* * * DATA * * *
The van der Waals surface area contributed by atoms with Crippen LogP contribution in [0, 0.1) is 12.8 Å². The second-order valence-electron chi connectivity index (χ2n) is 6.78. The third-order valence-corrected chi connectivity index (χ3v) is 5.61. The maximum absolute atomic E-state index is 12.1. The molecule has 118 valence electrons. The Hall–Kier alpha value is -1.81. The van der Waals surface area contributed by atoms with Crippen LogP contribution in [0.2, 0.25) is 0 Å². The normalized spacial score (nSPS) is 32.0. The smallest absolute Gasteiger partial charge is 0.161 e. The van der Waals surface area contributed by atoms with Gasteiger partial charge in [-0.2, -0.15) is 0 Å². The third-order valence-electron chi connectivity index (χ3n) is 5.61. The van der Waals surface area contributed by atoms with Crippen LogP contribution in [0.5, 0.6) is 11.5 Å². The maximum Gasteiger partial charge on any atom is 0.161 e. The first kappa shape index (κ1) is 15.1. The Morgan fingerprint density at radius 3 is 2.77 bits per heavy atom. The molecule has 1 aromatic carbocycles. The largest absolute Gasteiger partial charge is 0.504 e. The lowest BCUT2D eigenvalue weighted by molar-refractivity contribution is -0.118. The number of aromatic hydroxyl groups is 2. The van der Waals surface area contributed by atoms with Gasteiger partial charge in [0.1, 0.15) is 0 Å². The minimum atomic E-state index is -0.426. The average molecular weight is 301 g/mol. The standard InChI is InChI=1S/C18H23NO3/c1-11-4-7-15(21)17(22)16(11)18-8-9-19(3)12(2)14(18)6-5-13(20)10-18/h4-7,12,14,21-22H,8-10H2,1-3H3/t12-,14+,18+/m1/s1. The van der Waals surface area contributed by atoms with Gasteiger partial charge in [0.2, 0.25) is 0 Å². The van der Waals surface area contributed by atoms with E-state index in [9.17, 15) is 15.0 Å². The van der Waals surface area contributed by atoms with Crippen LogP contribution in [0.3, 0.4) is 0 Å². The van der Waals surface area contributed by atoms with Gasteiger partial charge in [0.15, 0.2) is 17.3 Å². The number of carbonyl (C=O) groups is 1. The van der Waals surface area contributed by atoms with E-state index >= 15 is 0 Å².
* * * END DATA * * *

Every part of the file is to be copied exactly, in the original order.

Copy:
The van der Waals surface area contributed by atoms with Crippen LogP contribution in [0, 0.1) is 12.8 Å². The second-order valence-electron chi connectivity index (χ2n) is 6.78. The third-order valence-corrected chi connectivity index (χ3v) is 5.61. The maximum absolute atomic E-state index is 12.1. The molecule has 118 valence electrons. The Hall–Kier alpha value is -1.81. The van der Waals surface area contributed by atoms with Crippen LogP contribution in [0.2, 0.25) is 0 Å². The normalized spacial score (nSPS) is 32.0. The smallest absolute Gasteiger partial charge is 0.161 e. The van der Waals surface area contributed by atoms with Gasteiger partial charge in [-0.2, -0.15) is 0 Å². The third-order valence-electron chi connectivity index (χ3n) is 5.61. The van der Waals surface area contributed by atoms with Crippen LogP contribution in [0.5, 0.6) is 11.5 Å². The maximum Gasteiger partial charge on any atom is 0.161 e. The first kappa shape index (κ1) is 15.1. The Morgan fingerprint density at radius 3 is 2.77 bits per heavy atom. The molecule has 1 aromatic carbocycles. The largest absolute Gasteiger partial charge is 0.504 e. The lowest BCUT2D eigenvalue weighted by molar-refractivity contribution is -0.118. The number of aromatic hydroxyl groups is 2. The van der Waals surface area contributed by atoms with Gasteiger partial charge in [0.1, 0.15) is 0 Å². The minimum atomic E-state index is -0.426. The average molecular weight is 301 g/mol. The standard InChI is InChI=1S/C18H23NO3/c1-11-4-7-15(21)17(22)16(11)18-8-9-19(3)12(2)14(18)6-5-13(20)10-18/h4-7,12,14,21-22H,8-10H2,1-3H3/t12-,14+,18+/m1/s1. The van der Waals surface area contributed by atoms with Gasteiger partial charge in [0.2, 0.25) is 0 Å². The van der Waals surface area contributed by atoms with E-state index in [9.17, 15) is 15.0 Å². The van der Waals surface area contributed by atoms with Crippen LogP contribution in [0.3, 0.4) is 0 Å². The van der Waals surface area contributed by atoms with Gasteiger partial charge in [0.15, 0.2) is 17.3 Å². The number of carbonyl (C=O) groups is 1. The van der Waals surface area contributed by atoms with E-state index >= 15 is 0 Å².